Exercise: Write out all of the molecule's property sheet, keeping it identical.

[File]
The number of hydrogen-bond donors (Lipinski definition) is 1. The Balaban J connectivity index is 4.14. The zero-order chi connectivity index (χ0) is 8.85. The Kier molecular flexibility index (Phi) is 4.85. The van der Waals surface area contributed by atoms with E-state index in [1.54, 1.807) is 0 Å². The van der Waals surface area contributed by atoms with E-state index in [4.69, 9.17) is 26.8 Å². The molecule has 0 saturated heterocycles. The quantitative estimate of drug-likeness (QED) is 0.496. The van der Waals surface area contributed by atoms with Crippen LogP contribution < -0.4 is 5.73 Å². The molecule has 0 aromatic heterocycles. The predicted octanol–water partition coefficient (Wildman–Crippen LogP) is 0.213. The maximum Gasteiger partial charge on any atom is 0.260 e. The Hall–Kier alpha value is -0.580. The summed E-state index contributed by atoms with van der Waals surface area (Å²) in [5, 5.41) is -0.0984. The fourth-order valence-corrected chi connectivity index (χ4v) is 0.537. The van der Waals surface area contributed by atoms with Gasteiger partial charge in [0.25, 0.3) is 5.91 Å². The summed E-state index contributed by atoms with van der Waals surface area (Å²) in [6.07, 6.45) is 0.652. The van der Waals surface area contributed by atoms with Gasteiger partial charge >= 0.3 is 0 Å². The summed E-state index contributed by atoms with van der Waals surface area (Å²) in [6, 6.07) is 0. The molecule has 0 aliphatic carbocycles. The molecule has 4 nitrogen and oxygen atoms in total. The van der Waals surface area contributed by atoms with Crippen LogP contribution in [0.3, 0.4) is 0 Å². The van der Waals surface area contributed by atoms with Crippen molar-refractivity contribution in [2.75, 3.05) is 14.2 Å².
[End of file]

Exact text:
The number of hydrogen-bond donors (Lipinski definition) is 1. The Balaban J connectivity index is 4.14. The zero-order chi connectivity index (χ0) is 8.85. The Kier molecular flexibility index (Phi) is 4.85. The van der Waals surface area contributed by atoms with E-state index in [1.54, 1.807) is 0 Å². The van der Waals surface area contributed by atoms with E-state index in [4.69, 9.17) is 26.8 Å². The molecule has 0 saturated heterocycles. The quantitative estimate of drug-likeness (QED) is 0.496. The van der Waals surface area contributed by atoms with Crippen LogP contribution < -0.4 is 5.73 Å². The molecule has 0 aromatic heterocycles. The predicted octanol–water partition coefficient (Wildman–Crippen LogP) is 0.213. The maximum Gasteiger partial charge on any atom is 0.260 e. The Hall–Kier alpha value is -0.580. The summed E-state index contributed by atoms with van der Waals surface area (Å²) in [5, 5.41) is -0.0984. The fourth-order valence-corrected chi connectivity index (χ4v) is 0.537. The van der Waals surface area contributed by atoms with Gasteiger partial charge in [0.25, 0.3) is 5.91 Å². The summed E-state index contributed by atoms with van der Waals surface area (Å²) in [6.07, 6.45) is 0.652. The van der Waals surface area contributed by atoms with Gasteiger partial charge >= 0.3 is 0 Å². The summed E-state index contributed by atoms with van der Waals surface area (Å²) in [6, 6.07) is 0. The molecule has 0 aliphatic carbocycles. The molecule has 4 nitrogen and oxygen atoms in total. The van der Waals surface area contributed by atoms with Crippen LogP contribution in [0.3, 0.4) is 0 Å². The van der Waals surface area contributed by atoms with Crippen molar-refractivity contribution in [2.75, 3.05) is 14.2 Å².